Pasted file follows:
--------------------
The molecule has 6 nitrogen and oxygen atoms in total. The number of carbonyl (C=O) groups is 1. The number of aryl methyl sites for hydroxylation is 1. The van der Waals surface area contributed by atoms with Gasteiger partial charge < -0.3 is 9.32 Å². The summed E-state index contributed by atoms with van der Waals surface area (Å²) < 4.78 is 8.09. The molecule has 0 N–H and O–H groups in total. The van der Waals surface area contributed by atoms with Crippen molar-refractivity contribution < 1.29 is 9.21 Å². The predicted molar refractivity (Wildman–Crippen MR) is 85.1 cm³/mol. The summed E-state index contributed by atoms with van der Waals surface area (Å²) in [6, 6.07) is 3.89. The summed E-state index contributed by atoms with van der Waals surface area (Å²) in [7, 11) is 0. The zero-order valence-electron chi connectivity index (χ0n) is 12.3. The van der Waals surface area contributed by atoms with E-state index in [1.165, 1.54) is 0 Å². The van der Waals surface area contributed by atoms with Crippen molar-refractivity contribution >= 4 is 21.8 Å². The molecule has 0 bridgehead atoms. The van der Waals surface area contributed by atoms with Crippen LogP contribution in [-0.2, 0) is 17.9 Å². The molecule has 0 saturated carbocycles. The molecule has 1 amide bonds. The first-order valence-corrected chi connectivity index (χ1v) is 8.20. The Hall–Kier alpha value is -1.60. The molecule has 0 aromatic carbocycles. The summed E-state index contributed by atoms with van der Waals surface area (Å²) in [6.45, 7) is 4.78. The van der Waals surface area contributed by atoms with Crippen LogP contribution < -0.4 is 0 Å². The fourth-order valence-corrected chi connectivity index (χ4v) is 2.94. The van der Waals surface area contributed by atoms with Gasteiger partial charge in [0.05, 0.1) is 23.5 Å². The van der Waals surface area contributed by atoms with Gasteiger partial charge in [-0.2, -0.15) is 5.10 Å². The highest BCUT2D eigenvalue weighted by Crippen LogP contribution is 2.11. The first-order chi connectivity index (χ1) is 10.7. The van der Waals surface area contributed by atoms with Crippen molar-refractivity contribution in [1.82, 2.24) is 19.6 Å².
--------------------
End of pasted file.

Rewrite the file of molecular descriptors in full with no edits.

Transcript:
The molecule has 6 nitrogen and oxygen atoms in total. The number of carbonyl (C=O) groups is 1. The number of aryl methyl sites for hydroxylation is 1. The van der Waals surface area contributed by atoms with Gasteiger partial charge < -0.3 is 9.32 Å². The summed E-state index contributed by atoms with van der Waals surface area (Å²) < 4.78 is 8.09. The molecule has 0 N–H and O–H groups in total. The van der Waals surface area contributed by atoms with Crippen molar-refractivity contribution < 1.29 is 9.21 Å². The predicted molar refractivity (Wildman–Crippen MR) is 85.1 cm³/mol. The summed E-state index contributed by atoms with van der Waals surface area (Å²) in [6, 6.07) is 3.89. The summed E-state index contributed by atoms with van der Waals surface area (Å²) in [7, 11) is 0. The zero-order valence-electron chi connectivity index (χ0n) is 12.3. The van der Waals surface area contributed by atoms with E-state index in [1.165, 1.54) is 0 Å². The van der Waals surface area contributed by atoms with Crippen molar-refractivity contribution >= 4 is 21.8 Å². The molecule has 0 bridgehead atoms. The van der Waals surface area contributed by atoms with Crippen LogP contribution in [-0.2, 0) is 17.9 Å². The molecule has 0 saturated carbocycles. The molecule has 1 amide bonds. The first-order valence-corrected chi connectivity index (χ1v) is 8.20. The Hall–Kier alpha value is -1.60. The molecule has 0 aromatic carbocycles. The summed E-state index contributed by atoms with van der Waals surface area (Å²) in [6.45, 7) is 4.78. The van der Waals surface area contributed by atoms with Crippen LogP contribution < -0.4 is 0 Å². The fourth-order valence-corrected chi connectivity index (χ4v) is 2.94. The van der Waals surface area contributed by atoms with Gasteiger partial charge in [0.05, 0.1) is 23.5 Å². The van der Waals surface area contributed by atoms with Gasteiger partial charge in [-0.2, -0.15) is 5.10 Å². The highest BCUT2D eigenvalue weighted by Crippen LogP contribution is 2.11. The first-order chi connectivity index (χ1) is 10.7. The van der Waals surface area contributed by atoms with Crippen molar-refractivity contribution in [1.82, 2.24) is 19.6 Å².